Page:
The United Nations said on Tuesday it will need a total of $8 billion this year to provide life-saving assistance to millions of Syrians inside their shattered homeland and to refugees and their host communities in neighboring countries.
The first part, a $4.63 billion appeal for 5 million Syrian refugees - 70 percent of whom are women and children - was launched at a Helsinki conference. Funds will be used to provide food, rent, education and health care.
A separate appeal for an estimated $3.4 billion to fund its humanitarian operation to help 13.5 million people inside Syria after nearly six years of war, is being finalized.
Opening the conference, Finnish Prime Minister Juha Sipila made a strong global appeal for more global help to those affected by the "devastating" war, warning that it has caused "population movements of great magnitude not seen since" World War II.
He said that after six years of the conflict, the humanitarian crisis in Syria "is worse than ever before," with large groups of people in extreme poverty and struggling to survive.
"More than half of the Syrian children are out of school across the region. Hospitals and schools have been destroyed and crucial public services have broken down," Sipila said.
"The crisis in Syria remains one of most complex, volatile and violent in the world," U.N. humanitarian chief Stephen O'Brien told a news conference.
"Of course we fear that it will get worse," O'Brien said. "And even if peace was to take place from tonight, the humanitarian needs within Syria would continue for a good time to come."
Five countries - Lebanon, Turkey, Iraq, Jordan and Egypt - host nearly 5 million Syrian refugees, a "staggering number", with few in camps, U.N. refugee chief Filippo Grandi said.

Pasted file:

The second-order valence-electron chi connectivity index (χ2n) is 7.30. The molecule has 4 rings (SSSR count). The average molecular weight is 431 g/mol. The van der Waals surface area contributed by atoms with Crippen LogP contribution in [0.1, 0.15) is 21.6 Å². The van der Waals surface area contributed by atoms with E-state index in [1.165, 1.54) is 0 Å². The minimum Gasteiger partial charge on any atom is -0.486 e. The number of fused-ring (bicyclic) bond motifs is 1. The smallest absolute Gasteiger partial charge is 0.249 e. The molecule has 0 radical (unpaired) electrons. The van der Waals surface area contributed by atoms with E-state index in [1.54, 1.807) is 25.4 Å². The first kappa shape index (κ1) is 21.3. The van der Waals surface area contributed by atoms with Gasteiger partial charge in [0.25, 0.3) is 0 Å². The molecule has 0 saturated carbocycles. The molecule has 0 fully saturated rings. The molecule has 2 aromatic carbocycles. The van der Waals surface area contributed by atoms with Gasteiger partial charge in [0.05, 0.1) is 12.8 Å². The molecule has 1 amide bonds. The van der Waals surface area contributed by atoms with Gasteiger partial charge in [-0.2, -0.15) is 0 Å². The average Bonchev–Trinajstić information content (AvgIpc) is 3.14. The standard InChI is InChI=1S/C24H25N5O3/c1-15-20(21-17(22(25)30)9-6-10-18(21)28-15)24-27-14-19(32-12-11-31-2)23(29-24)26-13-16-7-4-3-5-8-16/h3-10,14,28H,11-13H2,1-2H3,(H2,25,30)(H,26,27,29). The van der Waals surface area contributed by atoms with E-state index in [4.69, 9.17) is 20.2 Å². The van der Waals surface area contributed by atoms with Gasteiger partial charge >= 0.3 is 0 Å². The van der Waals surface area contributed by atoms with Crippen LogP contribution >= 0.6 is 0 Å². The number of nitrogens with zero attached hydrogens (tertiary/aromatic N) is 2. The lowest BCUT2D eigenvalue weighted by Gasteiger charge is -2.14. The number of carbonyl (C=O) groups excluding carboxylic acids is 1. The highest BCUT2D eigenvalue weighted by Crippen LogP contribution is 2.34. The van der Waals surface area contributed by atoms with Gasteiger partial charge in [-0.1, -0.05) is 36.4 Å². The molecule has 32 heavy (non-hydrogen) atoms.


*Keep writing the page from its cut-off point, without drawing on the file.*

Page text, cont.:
"Even if Syrians have stopped arriving in Europe in any significant numbers, I hope that everybody realizes that the Syria refugee crisis has not gone away and continues to affect millions in host communities and continues to be a tragic situation," he said.
Providing livelihoods and restoring basic utilities are a priority in Syria, said Helen Clark, administrator of the U.N. Development Programme (UNDP).
"Even were there to be a political settlement tomorrow, we would still be here seeking support for humanitarian relief for a country that has been brought to its knees, with 85 percent living in poverty, 50 percent in unemployment and with the severe economic and social impacts on the neighborhood."
The one-day meetings and panel discussions in the Finnish capital are aimed at charting humanitarian priorities for Syria in 2017 and to launch a regional refugee plan. They coincide with peace talks in the Kazakh capital, Astana, where the host country announced that Russia, Turkey and Iran had struck a deal on a mechanism to consolidate the country's nearly month-old cease-fire.
In addition to U.N. and aid agencies, the Helsinki conference is being attended by government members from Syria's neighboring countries, where most of the refugees have fled.
Donors from civil society and the private sector also discussed new assistance in the wake of last year's pledge of $12 billion made at a Syria aid conference in London. A follow-up to the Feb. 2016 London meeting is scheduled to be held in Brussels in April.